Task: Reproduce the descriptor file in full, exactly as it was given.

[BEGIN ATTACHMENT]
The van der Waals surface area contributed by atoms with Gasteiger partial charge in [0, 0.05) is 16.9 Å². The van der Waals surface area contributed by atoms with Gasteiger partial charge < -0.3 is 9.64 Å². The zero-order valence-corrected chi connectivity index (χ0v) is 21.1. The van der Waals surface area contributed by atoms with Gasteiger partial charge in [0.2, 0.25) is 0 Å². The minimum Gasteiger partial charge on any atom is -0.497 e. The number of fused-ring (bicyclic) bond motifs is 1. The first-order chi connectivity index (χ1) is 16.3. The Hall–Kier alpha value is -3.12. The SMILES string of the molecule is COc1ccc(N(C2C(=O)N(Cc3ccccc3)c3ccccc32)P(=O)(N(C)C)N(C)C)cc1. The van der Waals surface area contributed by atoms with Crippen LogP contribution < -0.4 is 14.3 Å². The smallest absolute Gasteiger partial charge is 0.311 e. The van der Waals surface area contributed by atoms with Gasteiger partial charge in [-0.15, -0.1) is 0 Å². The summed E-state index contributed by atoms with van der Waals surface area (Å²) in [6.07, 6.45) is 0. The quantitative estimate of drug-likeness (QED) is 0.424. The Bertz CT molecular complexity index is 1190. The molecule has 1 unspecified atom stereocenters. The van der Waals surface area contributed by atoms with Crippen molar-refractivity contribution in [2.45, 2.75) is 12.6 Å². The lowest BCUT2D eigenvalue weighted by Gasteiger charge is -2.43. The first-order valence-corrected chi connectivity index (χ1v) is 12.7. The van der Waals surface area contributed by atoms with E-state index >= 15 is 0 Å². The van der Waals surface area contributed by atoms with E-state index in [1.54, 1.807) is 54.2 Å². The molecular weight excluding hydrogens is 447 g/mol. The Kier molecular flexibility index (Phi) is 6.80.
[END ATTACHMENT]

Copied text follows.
The van der Waals surface area contributed by atoms with Gasteiger partial charge in [0, 0.05) is 16.9 Å². The van der Waals surface area contributed by atoms with Gasteiger partial charge < -0.3 is 9.64 Å². The zero-order valence-corrected chi connectivity index (χ0v) is 21.1. The van der Waals surface area contributed by atoms with Gasteiger partial charge in [0.2, 0.25) is 0 Å². The minimum Gasteiger partial charge on any atom is -0.497 e. The number of fused-ring (bicyclic) bond motifs is 1. The first-order chi connectivity index (χ1) is 16.3. The Hall–Kier alpha value is -3.12. The SMILES string of the molecule is COc1ccc(N(C2C(=O)N(Cc3ccccc3)c3ccccc32)P(=O)(N(C)C)N(C)C)cc1. The van der Waals surface area contributed by atoms with Crippen LogP contribution < -0.4 is 14.3 Å². The smallest absolute Gasteiger partial charge is 0.311 e. The van der Waals surface area contributed by atoms with Gasteiger partial charge in [-0.15, -0.1) is 0 Å². The summed E-state index contributed by atoms with van der Waals surface area (Å²) in [6.07, 6.45) is 0. The quantitative estimate of drug-likeness (QED) is 0.424. The Bertz CT molecular complexity index is 1190. The molecule has 1 unspecified atom stereocenters. The van der Waals surface area contributed by atoms with Crippen molar-refractivity contribution in [2.45, 2.75) is 12.6 Å². The lowest BCUT2D eigenvalue weighted by Gasteiger charge is -2.43. The first-order valence-corrected chi connectivity index (χ1v) is 12.7. The van der Waals surface area contributed by atoms with E-state index >= 15 is 0 Å². The van der Waals surface area contributed by atoms with E-state index in [1.54, 1.807) is 54.2 Å². The molecular weight excluding hydrogens is 447 g/mol. The Kier molecular flexibility index (Phi) is 6.80.